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Pelican Technical Article:

An Easy and Inexpensive
Ignition Cut-Off Switch

Difficulty Level: 2
Difficulty scale: Adding air to your tires is level one
Rebuilding a BMW Motor is level ten

     This article is the one in a series that will be released in conjunction with Wayne's upcoming book, 101 Projects for Your BMW 3-Series.  The book will be 256 pages of full color projects detailing everything from performance mods to timing the camshafts.   With more than 350+ full-color glossy photos accompanying extensive step-by-step procedures, this book should be a staple in any 3-Series owner's collection.  See The Official Book Website for more details.  The book is due out in October 2005.   
[Click on Photo]

Figure 4
Figure 1: Simple
Wiring Diagram

      When I first acquired my 356B it had a 912 engine installed along with a mechanical tachometer. Seeing how the mechanical tachometer will not work with the 912 engine, I quickly set out to convert it to electric. After studying the electrical diagrams, I soon realized that the tachometer line connects to the output from the points that drive the ignition coil. Thinking about this in detail, I soon realized that the points that trigger the coil would not work if the tachometer cable was accidentally grounded. With this in mind, it became apparent that if I placed an electrical switch that swapped the electric tachometer cable between the gauge and ground, I would have a handy ignition cutoff switch with very little extraneous wiring.

   The basic electrical ignition wiring diagram for early cars is shown in Figure 1. As you can see from the diagram, placing an in-line switch that grounds the tachometer signal will prevent the coil from firing. A thief may enter your car and be able to hot-wire the starter, but he will not be able to get the car started because the points will be grounded. The starter will turn over and over, but the car will not fire up because there will be no spark for ignition. This basically has the same effect as disconnecting the coil.

     I chose to use a simple SPDT switch from Radio Shack that allows me to alter the tachometer signal cable from the gauge to ground. I placed this switch behind the dashboard so that it couldn't easily be seen from the drivers seat, or from underneath the dash. The switch works really well, and will prevent anyone from starting the car who does not know it’s there.

     Comments, questions or feedback?  Feel free to drop us a line.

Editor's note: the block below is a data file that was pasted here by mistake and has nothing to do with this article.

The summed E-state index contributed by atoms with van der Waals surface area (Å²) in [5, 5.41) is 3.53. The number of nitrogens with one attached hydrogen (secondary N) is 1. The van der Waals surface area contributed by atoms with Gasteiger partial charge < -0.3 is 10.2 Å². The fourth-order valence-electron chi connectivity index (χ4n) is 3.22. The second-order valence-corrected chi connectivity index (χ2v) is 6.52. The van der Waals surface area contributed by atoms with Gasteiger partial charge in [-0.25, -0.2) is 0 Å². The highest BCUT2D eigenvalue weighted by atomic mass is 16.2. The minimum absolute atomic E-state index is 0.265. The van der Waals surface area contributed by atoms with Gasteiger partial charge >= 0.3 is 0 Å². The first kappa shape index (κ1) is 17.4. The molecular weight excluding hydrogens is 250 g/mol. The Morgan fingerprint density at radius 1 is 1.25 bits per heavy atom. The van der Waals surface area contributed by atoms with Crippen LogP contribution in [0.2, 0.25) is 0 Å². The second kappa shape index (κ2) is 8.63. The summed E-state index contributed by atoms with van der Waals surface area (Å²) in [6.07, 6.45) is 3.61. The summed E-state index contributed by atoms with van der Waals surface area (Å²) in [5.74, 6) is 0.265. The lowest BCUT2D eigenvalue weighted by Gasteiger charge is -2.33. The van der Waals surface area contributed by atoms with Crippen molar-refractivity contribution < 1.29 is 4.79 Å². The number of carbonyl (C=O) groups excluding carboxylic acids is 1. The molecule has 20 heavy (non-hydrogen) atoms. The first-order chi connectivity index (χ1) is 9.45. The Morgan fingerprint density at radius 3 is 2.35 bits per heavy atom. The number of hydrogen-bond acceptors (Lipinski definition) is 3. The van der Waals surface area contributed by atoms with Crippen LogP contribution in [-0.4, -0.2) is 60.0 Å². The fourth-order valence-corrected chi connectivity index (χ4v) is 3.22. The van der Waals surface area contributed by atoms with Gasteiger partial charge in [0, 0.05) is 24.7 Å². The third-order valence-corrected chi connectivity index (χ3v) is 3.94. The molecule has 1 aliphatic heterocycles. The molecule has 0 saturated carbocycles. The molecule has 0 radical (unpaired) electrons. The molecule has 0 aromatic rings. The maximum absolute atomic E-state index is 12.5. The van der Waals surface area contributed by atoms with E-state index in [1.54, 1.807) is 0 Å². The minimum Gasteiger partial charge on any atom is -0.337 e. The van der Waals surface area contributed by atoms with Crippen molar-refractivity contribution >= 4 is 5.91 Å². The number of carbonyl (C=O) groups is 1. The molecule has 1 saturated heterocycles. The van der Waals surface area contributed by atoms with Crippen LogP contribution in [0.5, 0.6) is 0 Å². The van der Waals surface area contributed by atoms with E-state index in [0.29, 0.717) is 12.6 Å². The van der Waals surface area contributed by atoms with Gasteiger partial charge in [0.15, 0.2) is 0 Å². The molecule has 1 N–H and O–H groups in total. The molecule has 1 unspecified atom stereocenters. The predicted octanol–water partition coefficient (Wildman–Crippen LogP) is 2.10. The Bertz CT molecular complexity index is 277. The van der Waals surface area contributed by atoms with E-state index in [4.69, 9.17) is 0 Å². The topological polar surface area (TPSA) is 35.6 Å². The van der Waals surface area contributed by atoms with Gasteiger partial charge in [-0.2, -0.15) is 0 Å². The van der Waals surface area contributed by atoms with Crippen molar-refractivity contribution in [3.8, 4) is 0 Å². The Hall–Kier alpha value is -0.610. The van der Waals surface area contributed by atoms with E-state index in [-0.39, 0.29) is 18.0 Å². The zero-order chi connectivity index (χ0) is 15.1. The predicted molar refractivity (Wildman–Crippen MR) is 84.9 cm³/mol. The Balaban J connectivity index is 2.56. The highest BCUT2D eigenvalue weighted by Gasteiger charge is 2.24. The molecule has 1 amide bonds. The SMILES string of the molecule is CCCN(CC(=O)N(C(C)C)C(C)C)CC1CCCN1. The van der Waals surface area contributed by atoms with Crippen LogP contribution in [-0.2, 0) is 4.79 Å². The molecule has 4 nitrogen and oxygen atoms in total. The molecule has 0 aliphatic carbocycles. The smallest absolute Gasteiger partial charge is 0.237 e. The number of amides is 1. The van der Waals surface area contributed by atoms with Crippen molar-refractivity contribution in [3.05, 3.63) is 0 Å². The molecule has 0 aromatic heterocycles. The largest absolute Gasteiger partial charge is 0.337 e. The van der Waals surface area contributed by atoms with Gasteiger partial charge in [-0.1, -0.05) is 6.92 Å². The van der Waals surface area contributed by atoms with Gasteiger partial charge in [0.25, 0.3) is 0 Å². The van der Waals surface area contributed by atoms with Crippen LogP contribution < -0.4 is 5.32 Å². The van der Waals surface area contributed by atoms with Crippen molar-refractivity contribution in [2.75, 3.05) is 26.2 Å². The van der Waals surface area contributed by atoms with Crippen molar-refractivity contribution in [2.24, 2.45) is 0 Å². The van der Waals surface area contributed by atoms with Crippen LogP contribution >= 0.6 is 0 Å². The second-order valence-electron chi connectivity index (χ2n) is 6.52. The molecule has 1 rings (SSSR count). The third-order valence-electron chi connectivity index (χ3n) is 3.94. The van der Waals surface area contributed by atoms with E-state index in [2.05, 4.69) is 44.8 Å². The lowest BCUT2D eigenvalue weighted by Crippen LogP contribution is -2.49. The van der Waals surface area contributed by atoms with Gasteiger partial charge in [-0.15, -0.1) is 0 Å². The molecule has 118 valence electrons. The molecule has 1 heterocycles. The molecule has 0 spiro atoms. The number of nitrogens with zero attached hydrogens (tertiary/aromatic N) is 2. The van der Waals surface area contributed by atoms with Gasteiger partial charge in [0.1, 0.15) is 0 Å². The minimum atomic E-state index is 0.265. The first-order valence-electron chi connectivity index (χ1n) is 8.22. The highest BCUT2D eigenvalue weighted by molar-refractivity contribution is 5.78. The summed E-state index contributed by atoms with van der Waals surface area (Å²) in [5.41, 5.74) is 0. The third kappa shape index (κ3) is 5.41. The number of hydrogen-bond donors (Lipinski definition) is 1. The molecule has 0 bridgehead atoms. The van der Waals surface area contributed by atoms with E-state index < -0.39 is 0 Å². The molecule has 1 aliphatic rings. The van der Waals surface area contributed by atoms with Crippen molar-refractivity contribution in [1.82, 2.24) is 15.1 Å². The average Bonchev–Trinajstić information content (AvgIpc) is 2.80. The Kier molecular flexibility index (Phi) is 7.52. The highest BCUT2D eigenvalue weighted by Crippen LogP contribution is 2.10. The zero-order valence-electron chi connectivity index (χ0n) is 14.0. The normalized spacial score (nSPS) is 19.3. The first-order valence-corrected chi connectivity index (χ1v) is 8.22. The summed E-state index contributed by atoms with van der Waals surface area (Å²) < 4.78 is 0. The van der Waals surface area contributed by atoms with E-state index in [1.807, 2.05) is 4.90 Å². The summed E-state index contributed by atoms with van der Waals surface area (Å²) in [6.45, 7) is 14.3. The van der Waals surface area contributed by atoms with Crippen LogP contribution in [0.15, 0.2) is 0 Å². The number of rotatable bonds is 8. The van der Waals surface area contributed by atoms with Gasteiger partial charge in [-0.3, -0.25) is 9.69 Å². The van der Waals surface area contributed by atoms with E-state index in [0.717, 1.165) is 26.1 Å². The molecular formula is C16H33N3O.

Here's an additional thought on the subject from one of our readers, 914 owner Bill Kohnke:

     Just a thought for the safety of the car and a little theft prevention.  I am a Ford salesman and through the years have to explain to many customers about fuel shut off switches that are installed in all Fords. They work in an accident situation by popping up mechanically from the force of the impact and interrupting the fuel pump circuit. Just push the switch down to reset.

     I have one mounted to the firewall because if I ever oops & tag the ditch, tree, etc. I don’t want the electric fuel pump to empty the tank into an already bad situation.

     For theft prevention a little direct tap from a screwdriver handle and the carbs/FI will cease to run very soon or until the switch is reset. This is great because who would be looking for a 1988 - 1998 Ford part stashed above the relay box and can’t be seen. The 19 year old has no idea why the car can’t run long enough to leave the cellar either.

Comments and Suggestions:
E34 Comments: would this work on my e34 m60b30
August 8, 2012
  Followup from the Pelican Staff: You could install the fuel pump cut out switch, the ignition cutout switch would require a switch and a relay wired into the ignition coil circuit.
- Nick at Pelican Parts
PM Comments: I have the similar sort of switch hidden in my MGB, but it cuts power to the electric fuel pump. A potential thief can start the car a get maybe 2 or 3 blocks and then the carb's fuel bowls run out and it stalls. The beauty of it is they are usually out on a road by then in public and won't waste time trying to figure it out.
January 24, 2012
  Followup from the Pelican Staff: Thanks for the Info. We appreciate it. - Nick at Pelican Parts  
Fin Comments: They have found out this same attribute in the kit plane community years ago.

Except the way they found out was when their engines stopped running mid-flight with a tach malfunction. They weren't real big fans of electronic tachs in the kit plane community 'til they figured out a workaround.

Just as Mr. Kohnke does, I have that same Ford fuel cutoff switch in my 914 as well. I consider it a requirement for any car without factory electronic fuel controls.
December 26, 2011
  Followup from the Pelican Staff: Thanks for the follow up. We appreciate it. - Nick at Pelican Parts  
tckracker Comments: Very nice on both protection and safety! Very helpful
July 12, 2011
  Followup from the Pelican Staff: Thanks for the follow up. We appreciate it. - Nick at Pelican Parts  

Got more questions?  Join us in our BMW Technical Forum Message Board, and ask a question to one of our many automotive experts.

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